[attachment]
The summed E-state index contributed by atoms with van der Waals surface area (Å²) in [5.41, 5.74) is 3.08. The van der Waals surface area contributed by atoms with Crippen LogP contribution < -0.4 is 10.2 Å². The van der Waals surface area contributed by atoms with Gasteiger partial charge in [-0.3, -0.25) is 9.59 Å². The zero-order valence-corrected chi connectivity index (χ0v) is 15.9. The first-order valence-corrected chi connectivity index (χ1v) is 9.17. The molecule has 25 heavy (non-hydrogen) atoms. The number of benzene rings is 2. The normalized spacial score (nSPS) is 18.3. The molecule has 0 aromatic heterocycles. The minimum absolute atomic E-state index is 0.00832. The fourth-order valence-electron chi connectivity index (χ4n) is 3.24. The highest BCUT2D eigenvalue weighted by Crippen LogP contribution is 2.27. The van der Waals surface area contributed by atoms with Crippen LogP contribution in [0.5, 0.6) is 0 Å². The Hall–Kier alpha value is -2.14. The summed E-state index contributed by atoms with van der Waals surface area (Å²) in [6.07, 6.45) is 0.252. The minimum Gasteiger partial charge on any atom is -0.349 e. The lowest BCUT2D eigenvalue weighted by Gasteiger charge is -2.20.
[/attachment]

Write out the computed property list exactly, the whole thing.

The summed E-state index contributed by atoms with van der Waals surface area (Å²) in [5.41, 5.74) is 3.08. The van der Waals surface area contributed by atoms with Crippen LogP contribution < -0.4 is 10.2 Å². The van der Waals surface area contributed by atoms with Gasteiger partial charge in [-0.3, -0.25) is 9.59 Å². The zero-order valence-corrected chi connectivity index (χ0v) is 15.9. The first-order valence-corrected chi connectivity index (χ1v) is 9.17. The molecule has 25 heavy (non-hydrogen) atoms. The number of benzene rings is 2. The normalized spacial score (nSPS) is 18.3. The molecule has 0 aromatic heterocycles. The minimum absolute atomic E-state index is 0.00832. The fourth-order valence-electron chi connectivity index (χ4n) is 3.24. The highest BCUT2D eigenvalue weighted by Crippen LogP contribution is 2.27. The van der Waals surface area contributed by atoms with Crippen LogP contribution in [0.5, 0.6) is 0 Å². The Hall–Kier alpha value is -2.14. The summed E-state index contributed by atoms with van der Waals surface area (Å²) in [6.07, 6.45) is 0.252. The minimum Gasteiger partial charge on any atom is -0.349 e. The lowest BCUT2D eigenvalue weighted by Gasteiger charge is -2.20.